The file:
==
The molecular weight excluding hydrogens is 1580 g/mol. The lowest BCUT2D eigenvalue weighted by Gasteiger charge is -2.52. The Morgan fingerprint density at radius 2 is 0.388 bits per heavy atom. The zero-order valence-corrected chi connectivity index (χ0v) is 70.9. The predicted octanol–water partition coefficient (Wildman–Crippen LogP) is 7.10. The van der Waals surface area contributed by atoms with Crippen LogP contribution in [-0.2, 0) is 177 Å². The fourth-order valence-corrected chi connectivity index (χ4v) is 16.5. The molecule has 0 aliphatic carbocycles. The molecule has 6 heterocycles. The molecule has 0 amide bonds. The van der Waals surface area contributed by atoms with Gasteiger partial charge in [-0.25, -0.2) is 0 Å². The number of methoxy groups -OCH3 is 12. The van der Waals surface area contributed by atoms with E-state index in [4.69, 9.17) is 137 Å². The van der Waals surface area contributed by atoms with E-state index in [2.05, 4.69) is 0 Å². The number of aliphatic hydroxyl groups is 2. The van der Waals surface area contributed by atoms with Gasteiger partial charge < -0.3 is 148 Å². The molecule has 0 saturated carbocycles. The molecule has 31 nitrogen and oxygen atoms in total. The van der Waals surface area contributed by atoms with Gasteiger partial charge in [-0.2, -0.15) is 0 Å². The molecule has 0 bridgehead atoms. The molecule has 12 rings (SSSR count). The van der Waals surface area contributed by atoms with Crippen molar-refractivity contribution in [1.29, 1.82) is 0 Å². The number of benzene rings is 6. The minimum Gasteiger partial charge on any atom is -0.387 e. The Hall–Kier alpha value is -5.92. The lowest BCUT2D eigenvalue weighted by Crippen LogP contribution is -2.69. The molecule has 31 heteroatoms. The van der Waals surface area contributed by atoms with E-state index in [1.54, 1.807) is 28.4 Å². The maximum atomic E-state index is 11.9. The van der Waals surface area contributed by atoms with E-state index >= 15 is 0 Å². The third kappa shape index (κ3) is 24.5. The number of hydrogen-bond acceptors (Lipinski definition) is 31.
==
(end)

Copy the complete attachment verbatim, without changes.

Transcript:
The molecular weight excluding hydrogens is 1580 g/mol. The lowest BCUT2D eigenvalue weighted by Gasteiger charge is -2.52. The Morgan fingerprint density at radius 2 is 0.388 bits per heavy atom. The zero-order valence-corrected chi connectivity index (χ0v) is 70.9. The predicted octanol–water partition coefficient (Wildman–Crippen LogP) is 7.10. The van der Waals surface area contributed by atoms with Crippen LogP contribution in [-0.2, 0) is 177 Å². The fourth-order valence-corrected chi connectivity index (χ4v) is 16.5. The molecule has 0 aliphatic carbocycles. The molecule has 6 heterocycles. The molecule has 0 amide bonds. The van der Waals surface area contributed by atoms with Gasteiger partial charge in [-0.25, -0.2) is 0 Å². The number of methoxy groups -OCH3 is 12. The van der Waals surface area contributed by atoms with E-state index in [4.69, 9.17) is 137 Å². The van der Waals surface area contributed by atoms with E-state index in [2.05, 4.69) is 0 Å². The number of aliphatic hydroxyl groups is 2. The van der Waals surface area contributed by atoms with Gasteiger partial charge < -0.3 is 148 Å². The molecule has 0 saturated carbocycles. The molecule has 31 nitrogen and oxygen atoms in total. The van der Waals surface area contributed by atoms with Gasteiger partial charge in [-0.2, -0.15) is 0 Å². The molecule has 0 bridgehead atoms. The molecule has 12 rings (SSSR count). The van der Waals surface area contributed by atoms with Crippen molar-refractivity contribution in [1.29, 1.82) is 0 Å². The number of benzene rings is 6. The minimum Gasteiger partial charge on any atom is -0.387 e. The Hall–Kier alpha value is -5.92. The lowest BCUT2D eigenvalue weighted by Crippen LogP contribution is -2.69. The molecule has 31 heteroatoms. The van der Waals surface area contributed by atoms with E-state index in [1.54, 1.807) is 28.4 Å². The maximum atomic E-state index is 11.9. The van der Waals surface area contributed by atoms with E-state index >= 15 is 0 Å². The third kappa shape index (κ3) is 24.5. The number of hydrogen-bond acceptors (Lipinski definition) is 31.